6 out of 10 children and adoles-cents are not achieving a minimum level of proficiency in reading and math 

Goal 4 Targets 

  • By 2030, ensure that all girls and boys complete free, equitable and quality primary
  • and secondary education leading to relevant and Goal-4 effective learning outcomes
  • By 2030, ensure that all girls and boys have access to quality early childhood development,care and pre primary education so that they are ready for primary education
  • By 2030, ensure equal access for all women and men to affordable and quality
  • technical, vocational and tertiary education, including university
  • By 2030, substantially increase the number of youth and adults who have relevant
  • skills, including technical and vocational skills, for employment, decent jobs
  • and entrepreneurship
  • By 2030, eliminate gender disparities in education and ensure equal access to all
  • levels of education and vocational training for the vulnerable, including persons
  • with disabilities, indigenous peoples and children in vulnerable situations
  • By 2030, ensure that all youth and a substantial proportion of adults, both men and women, achieve literacy and numeracy
  • By 2030, ensure that all learners acquire the knowledge and skills needed to promote sustainable development, including, among others, through education for sustainable development and sustainable lifestyles, human rights, gender equality, promotion of a culture of peace and non-violence, global citizenship and appreciation of cultural diversity and of culture’s contribution to sustainable development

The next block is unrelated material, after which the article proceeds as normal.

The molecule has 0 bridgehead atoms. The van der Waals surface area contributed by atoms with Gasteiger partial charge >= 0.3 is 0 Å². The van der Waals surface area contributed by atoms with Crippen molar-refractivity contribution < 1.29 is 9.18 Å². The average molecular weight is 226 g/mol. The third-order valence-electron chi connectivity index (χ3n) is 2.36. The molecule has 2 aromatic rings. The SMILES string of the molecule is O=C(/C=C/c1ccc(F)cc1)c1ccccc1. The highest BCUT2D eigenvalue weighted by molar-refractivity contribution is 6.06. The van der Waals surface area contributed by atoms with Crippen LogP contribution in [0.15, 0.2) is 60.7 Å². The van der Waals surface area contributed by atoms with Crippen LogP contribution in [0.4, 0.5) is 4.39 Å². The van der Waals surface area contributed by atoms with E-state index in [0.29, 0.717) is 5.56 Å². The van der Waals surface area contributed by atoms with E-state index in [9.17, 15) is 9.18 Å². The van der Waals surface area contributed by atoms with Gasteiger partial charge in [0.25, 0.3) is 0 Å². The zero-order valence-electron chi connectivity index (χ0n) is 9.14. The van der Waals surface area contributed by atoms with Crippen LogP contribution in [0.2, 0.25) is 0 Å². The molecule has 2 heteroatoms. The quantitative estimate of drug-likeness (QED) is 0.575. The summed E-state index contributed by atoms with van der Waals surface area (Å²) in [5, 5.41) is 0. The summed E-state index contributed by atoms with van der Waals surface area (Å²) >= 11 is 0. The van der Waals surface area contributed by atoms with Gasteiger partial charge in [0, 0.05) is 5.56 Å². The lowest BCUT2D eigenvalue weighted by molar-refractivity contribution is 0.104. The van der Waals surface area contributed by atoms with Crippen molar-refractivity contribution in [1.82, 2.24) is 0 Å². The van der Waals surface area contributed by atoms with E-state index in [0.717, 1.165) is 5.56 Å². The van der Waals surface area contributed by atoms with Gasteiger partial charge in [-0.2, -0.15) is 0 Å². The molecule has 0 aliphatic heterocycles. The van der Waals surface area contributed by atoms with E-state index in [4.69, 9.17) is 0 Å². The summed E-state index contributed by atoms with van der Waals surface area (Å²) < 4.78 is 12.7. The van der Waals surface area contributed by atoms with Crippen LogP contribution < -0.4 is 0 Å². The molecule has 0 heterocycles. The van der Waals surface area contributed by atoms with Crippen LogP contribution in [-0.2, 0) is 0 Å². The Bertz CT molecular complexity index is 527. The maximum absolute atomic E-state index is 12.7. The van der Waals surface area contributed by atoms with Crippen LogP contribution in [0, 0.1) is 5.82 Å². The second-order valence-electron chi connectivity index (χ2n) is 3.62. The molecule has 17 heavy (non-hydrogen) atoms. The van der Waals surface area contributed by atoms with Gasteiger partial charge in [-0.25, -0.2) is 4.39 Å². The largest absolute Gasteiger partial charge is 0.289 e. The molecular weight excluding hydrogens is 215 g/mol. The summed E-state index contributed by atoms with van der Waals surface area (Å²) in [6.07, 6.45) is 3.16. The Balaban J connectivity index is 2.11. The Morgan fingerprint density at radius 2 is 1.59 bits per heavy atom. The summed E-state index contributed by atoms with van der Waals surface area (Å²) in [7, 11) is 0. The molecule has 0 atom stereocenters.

• Build and upgrade education facilities that are child, disability and gender sensitive
  • and provide safe, nonviolent, inclusive and effective learning environments for all
  • By 2020, substantially expand globally the number of scholarships available to developing countries, in particular least developed countries, small island developing
  • States and African countries, for enrolment in higher education, including
  • vocational training and information and communications technology, technical,
  • engineering and scientific programmes, in developed countries and other developing countries.
  • By 2030, substantially increase the supply of qualified teachers, including